But... (I always seem to have a big but) I wasn't hearing much discussion about mobile browsing based on age cohort. I was interested to see this study included in our Squared Online reading list. The bar graph at the top of the page is from this study on mobile device ownership.

 The age cohort I'm most interested in are the over 50's. Research over many decades and across many countries has consistently shown that in fundraising, our most consistent and highest value donors are over 50. The most obvious reason is, of course, they have more money. But it also has to do with their stage of life. They're into the "empty nest" stage of their lives. They're generally settled into homes that are nearly or completely paid off and they no longer have a growing family on which to spend their money. As they head toward their 60's their focus turns from acquiring money to leaving a mark on the world. Many turn to charitable work as a way to express and support  their values.

So... the fact that smart phone users account for only 20-25% of 50-65 yr-olds and less than 10% of 65+ means the rush to mobile for charity fundraising is largely leaving out our most valuable donors. The exception is text to give which doesn't require a smart phone. All the other mobile strategies were aimed at the smart phone market. This study was done in the US in 2011. So smart phone usage would have continued to rise among all cohorts. But our most valuable donors, the 65+ cohort, though growing fast, is still far behind the younger cohorts in mobile web browsing. I'm currently living in Ireland and the 60+ cohort here are a good few years behind their peers in the US and the UK in adopting technology.

And... I'm now learning about digital marketing and the many channels of social media being used to market and build awareness of brands. What I'm really not hearing enough about is the very different ways digital media is used by different age cohorts. In charity marketing I'm seeing organisations throwing a lot of time and money into marketing channels predominantly used by 20-30 somethings. This age cohort, although civic minded and well intentioned, doesn't have the disposable income to be high value donors and once acquired their attrition rate is very high compared to older donors. Once you do get them to give to a charity they aren't going to stick around long. Their lives are in flux and they're heading into child rearing years when all their income will be consumed by their growing families. This is great news for companies selling products consumed by families but not optimal for charities looking for long-term, high value donors.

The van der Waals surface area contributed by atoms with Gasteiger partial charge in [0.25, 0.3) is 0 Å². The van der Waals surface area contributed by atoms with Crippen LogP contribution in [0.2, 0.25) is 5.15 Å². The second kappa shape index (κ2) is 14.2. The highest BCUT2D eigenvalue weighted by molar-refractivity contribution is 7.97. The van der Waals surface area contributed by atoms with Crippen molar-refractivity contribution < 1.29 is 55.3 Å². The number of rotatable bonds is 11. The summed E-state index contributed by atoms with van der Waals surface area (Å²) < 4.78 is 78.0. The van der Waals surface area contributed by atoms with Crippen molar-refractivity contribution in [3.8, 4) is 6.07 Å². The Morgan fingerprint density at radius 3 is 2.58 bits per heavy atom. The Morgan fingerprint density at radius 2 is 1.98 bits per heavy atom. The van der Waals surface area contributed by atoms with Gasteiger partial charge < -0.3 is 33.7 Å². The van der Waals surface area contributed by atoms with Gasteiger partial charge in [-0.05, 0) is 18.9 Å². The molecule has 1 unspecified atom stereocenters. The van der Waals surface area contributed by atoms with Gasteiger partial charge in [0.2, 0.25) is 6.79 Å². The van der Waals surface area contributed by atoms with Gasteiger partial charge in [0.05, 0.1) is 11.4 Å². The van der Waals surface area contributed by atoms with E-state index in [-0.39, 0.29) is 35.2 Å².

What does this mean?  This means charity fundraisers need to know where the money is. They need to understand how this cohort shops and gathers information and what channels are most appropriate for building lasting relationships. How is the 50-60yr cohort using digital? And what about the 65+? What mediums do they trust most? Nick, one of our Squared Online instructors, also cited an interesting study showing that people trust print and TV more than digital. I suspect this trend is stronger among an older cohort.

How do we cut through the hype? This is where good research is like gold. For every channel we study I'm going to be asking the very tiresome questions: "Do over 50's use this? Are over 60's using this channel at all? How do the 50+ and 65+ cohorts use social media?" I will be combing the internet for digital use statistics broken down by age or generational categories. The digital revolution is happening at a different pace according to age cohort and I want to understand those differences.

Sunday, 30 June 2013

Here We Go...

I'm up and sitting at a computer for the first time in over a week. I have literally been "phoning it in" from bed for the last week and a half. All I've managed to do is tweet on my phone between naps and Dr. visits. The good news is I don't have whooping cough and I'm no longer quarantined. I promise it will get better from here.

I was officially un-quarantined on Thursday in time for the Irish Fundraising Awards. My team at Merchants Quay Ireland were short-listed in 4 categories and won 2 awards: 

Best Fundraising Team
Best Legacy Campaign

Fantastic night! We even skyped in our copywriter from Connecticut for the ceremony.

The best part of the Fundraising Awards is getting to air kiss all those people you usually only communicate with via email and Linkedin.